Looking to move to Portugal and work there, but don’t have an offer of employment yet? Thanks to the introduction of a new jobseeker visa category, you’ll soon be able to enter the country for up to six months while you look for employment. Let’s get into the details below…
Considering Portugal as your Plan A? Then this visa could be right for you…
Looking for work overseas when you’re not based there yet can be challenging at best. And historically it’s been a bit of a chicken or egg situation. You’ve got to be there to be seriously considered for a position… And you cannot get residency without a job offer.
The country’s D7 Visa offers somewhat of a solution to this – IF you qualify – but the application process is quite lengthy, and the requirements fairly onerous.
To stand a good chance of being approved, you’d ideally need both significant savings and stable passive income, which could be earned outside of Portugal.
(Note: Some remote workers have been getting rejected lately, despite earning decent salaries from abroad.)
Add to this the fact that Portuguese banks like Millennium BCP and Atlantico Europa are no longer issuing bank accounts to non-EU nationals (with the exception of Britons), obtaining the D7 is bound to get harder…
So the above describes your challenges…
Now let’s look at the situation for Portugal:
With the average age in the country presently being on the wrong side of 45 years (46.2, to be exact), and with a global talent war – especially for tech workers – hurting all of continental Europe, Portugal had to do something to address their escalating labor shortages.
And that something was to liberalize their work visa regime – with the quota cap for work visas scratched altogether.
The Portuguese government wants YOU to move to Portugal
According to various media reports, the government’s intention is to enable practically anyone who wishes to move to Portugal for work and settlement to do so with ease.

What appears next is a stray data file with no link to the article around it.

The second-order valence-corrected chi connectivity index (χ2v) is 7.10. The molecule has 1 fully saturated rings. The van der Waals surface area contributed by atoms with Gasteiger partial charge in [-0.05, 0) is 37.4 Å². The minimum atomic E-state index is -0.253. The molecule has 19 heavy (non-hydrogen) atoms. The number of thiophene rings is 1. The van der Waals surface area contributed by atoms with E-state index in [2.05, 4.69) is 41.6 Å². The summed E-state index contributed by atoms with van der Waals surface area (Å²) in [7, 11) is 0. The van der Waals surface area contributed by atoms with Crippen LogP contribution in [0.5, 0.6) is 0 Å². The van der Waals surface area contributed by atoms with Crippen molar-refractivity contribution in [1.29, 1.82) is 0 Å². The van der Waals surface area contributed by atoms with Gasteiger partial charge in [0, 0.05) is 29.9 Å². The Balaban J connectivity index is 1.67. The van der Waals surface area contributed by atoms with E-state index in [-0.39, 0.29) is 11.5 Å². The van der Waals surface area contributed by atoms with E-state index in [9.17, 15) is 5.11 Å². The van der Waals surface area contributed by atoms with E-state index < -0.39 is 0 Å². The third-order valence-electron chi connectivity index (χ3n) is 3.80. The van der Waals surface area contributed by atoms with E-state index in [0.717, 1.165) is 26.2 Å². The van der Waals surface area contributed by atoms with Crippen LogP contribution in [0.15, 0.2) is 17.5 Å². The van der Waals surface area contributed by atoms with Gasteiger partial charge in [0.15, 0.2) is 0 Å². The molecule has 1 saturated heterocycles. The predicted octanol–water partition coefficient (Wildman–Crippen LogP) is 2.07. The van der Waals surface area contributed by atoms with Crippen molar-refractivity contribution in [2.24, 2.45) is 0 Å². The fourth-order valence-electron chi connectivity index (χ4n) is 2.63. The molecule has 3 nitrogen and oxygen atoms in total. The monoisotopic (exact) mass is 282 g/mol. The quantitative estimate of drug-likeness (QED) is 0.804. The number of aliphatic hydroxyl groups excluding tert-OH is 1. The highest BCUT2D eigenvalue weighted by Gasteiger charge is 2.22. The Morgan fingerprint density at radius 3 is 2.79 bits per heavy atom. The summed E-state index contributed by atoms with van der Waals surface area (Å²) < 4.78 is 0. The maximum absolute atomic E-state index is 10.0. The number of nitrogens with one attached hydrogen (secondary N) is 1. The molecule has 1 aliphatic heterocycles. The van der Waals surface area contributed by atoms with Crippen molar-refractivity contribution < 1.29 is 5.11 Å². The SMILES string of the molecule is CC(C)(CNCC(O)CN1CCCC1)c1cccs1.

According to a recent EuroActive news report, Portugal’s Deputy Minister for Parliamentary Affairs, Ana Catarina Mendes, is on record as saying that:
“…in the promotion of safe, orderly and regulated migration and the fight against labour shortages, a new type of visa has been created, specifically the visa for the search of work, thus enabling entry into Portugal for nationals of foreign states who come to look for work for 120 days, extendable for a further 60 days, for a total of 180 days.”
That’s four months, plus an extension of two months, for a total of six months to find your dream job in the land of grilled sardines, pastéis de nata and vinho verde.
Once you land a job, you can obviously apply for temporary residency.
However, if you’re set on the D7, but your application is being delayed, it might also be possible to apply for the jobseeker visa as an interim solution to get into the country faster.
Mendes further commented that the introduction of the new visa category is intended to help “revitalize the job market, attracting more human resources”.
Sure – Portugal is not the world’s top destination for sky-high salaries. But to make up for it, the cost of living there is pretty cheap – especially for Europe. We give it a rating of “3/7 – Inexpensive” in the Sovereign Research Cost Of Living Index.
Why the job search visa route makes sense for Digital Nomads, especially
While the exact visa requirements have not been clarified, early indications suggest that the visa category will be open to laborers, tech workers, higher education students and – you guessed it – digital nomads.
Since the pandemic, demand for the D7 Visa has skyrocketed amongst remote workers. But let’s be honest – going through a six-month application process if you only wish to spend four to six months inside Portugal on a workation seems like total overkill.
And if one of the tracks for this job seeker visa does, in fact, turn out to be aimed at digital nomads, we can expect its uptake to be significant.
Mendes further mentioned that while no financial incentives will be offered to attract foreign workers, the objective will be to make the visa application process as streamlined and simple as possible.
If, for example, consulates could issue these visas without the involvement of the Portuguese Immigration and Borders Service, SEF, this could speed up the application process substantially.
And, if you’re a sovereign family man – or woman – the news gets even better…
Portugal.com reports that this visa will enable you to bring your family along right away, rather than first having to establish legal residency for yourself, and only then getting to apply for family reunification.
It is not known when this visa category will be formally launched, but you can rest assured that we’ll keep a keen eye on this new development.
If you’ve had it with things in your home country, and a relaxed lifestyle, personal safety and sun-drenched beaches sound like your bag, then living and working in Portugal might be just the thing for you.
This is a developing story, and we’ll update you as soon as more material information becomes available.